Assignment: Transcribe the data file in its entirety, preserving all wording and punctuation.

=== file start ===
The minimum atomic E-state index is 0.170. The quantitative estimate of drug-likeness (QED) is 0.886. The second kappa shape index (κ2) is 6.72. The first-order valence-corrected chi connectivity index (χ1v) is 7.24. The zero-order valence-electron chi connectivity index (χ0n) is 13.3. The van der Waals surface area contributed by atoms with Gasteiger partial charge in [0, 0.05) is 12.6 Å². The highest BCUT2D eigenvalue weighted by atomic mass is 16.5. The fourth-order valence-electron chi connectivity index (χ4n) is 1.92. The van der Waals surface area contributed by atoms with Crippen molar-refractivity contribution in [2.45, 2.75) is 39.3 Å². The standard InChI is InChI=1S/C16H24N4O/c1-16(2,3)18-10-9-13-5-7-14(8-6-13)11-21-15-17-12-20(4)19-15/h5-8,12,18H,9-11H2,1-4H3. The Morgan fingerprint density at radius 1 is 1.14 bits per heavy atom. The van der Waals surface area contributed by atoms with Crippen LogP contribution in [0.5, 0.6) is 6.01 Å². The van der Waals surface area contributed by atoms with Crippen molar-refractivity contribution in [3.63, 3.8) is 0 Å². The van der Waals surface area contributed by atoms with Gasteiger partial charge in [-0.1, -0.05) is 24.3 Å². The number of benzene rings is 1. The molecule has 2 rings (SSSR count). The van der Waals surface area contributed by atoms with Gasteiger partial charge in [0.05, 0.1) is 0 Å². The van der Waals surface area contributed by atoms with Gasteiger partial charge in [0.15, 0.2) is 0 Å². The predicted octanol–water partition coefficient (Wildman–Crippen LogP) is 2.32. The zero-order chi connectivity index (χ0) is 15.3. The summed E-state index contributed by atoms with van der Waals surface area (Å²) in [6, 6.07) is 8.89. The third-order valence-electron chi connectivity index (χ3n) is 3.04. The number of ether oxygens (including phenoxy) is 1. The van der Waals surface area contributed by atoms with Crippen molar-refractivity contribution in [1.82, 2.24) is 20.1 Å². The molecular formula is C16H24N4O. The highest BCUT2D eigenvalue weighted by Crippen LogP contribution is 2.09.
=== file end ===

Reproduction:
The minimum atomic E-state index is 0.170. The quantitative estimate of drug-likeness (QED) is 0.886. The second kappa shape index (κ2) is 6.72. The first-order valence-corrected chi connectivity index (χ1v) is 7.24. The zero-order valence-electron chi connectivity index (χ0n) is 13.3. The van der Waals surface area contributed by atoms with Gasteiger partial charge in [0, 0.05) is 12.6 Å². The highest BCUT2D eigenvalue weighted by atomic mass is 16.5. The fourth-order valence-electron chi connectivity index (χ4n) is 1.92. The van der Waals surface area contributed by atoms with Crippen molar-refractivity contribution in [2.45, 2.75) is 39.3 Å². The standard InChI is InChI=1S/C16H24N4O/c1-16(2,3)18-10-9-13-5-7-14(8-6-13)11-21-15-17-12-20(4)19-15/h5-8,12,18H,9-11H2,1-4H3. The Morgan fingerprint density at radius 1 is 1.14 bits per heavy atom. The van der Waals surface area contributed by atoms with Crippen LogP contribution in [0.5, 0.6) is 6.01 Å². The van der Waals surface area contributed by atoms with Crippen molar-refractivity contribution in [3.63, 3.8) is 0 Å². The van der Waals surface area contributed by atoms with Gasteiger partial charge in [-0.1, -0.05) is 24.3 Å². The number of benzene rings is 1. The molecule has 2 rings (SSSR count). The van der Waals surface area contributed by atoms with Gasteiger partial charge in [0.05, 0.1) is 0 Å². The van der Waals surface area contributed by atoms with Gasteiger partial charge in [0.15, 0.2) is 0 Å². The predicted octanol–water partition coefficient (Wildman–Crippen LogP) is 2.32. The zero-order chi connectivity index (χ0) is 15.3. The summed E-state index contributed by atoms with van der Waals surface area (Å²) in [6, 6.07) is 8.89. The third-order valence-electron chi connectivity index (χ3n) is 3.04. The number of ether oxygens (including phenoxy) is 1. The van der Waals surface area contributed by atoms with Crippen molar-refractivity contribution in [1.82, 2.24) is 20.1 Å². The molecular formula is C16H24N4O. The highest BCUT2D eigenvalue weighted by Crippen LogP contribution is 2.09.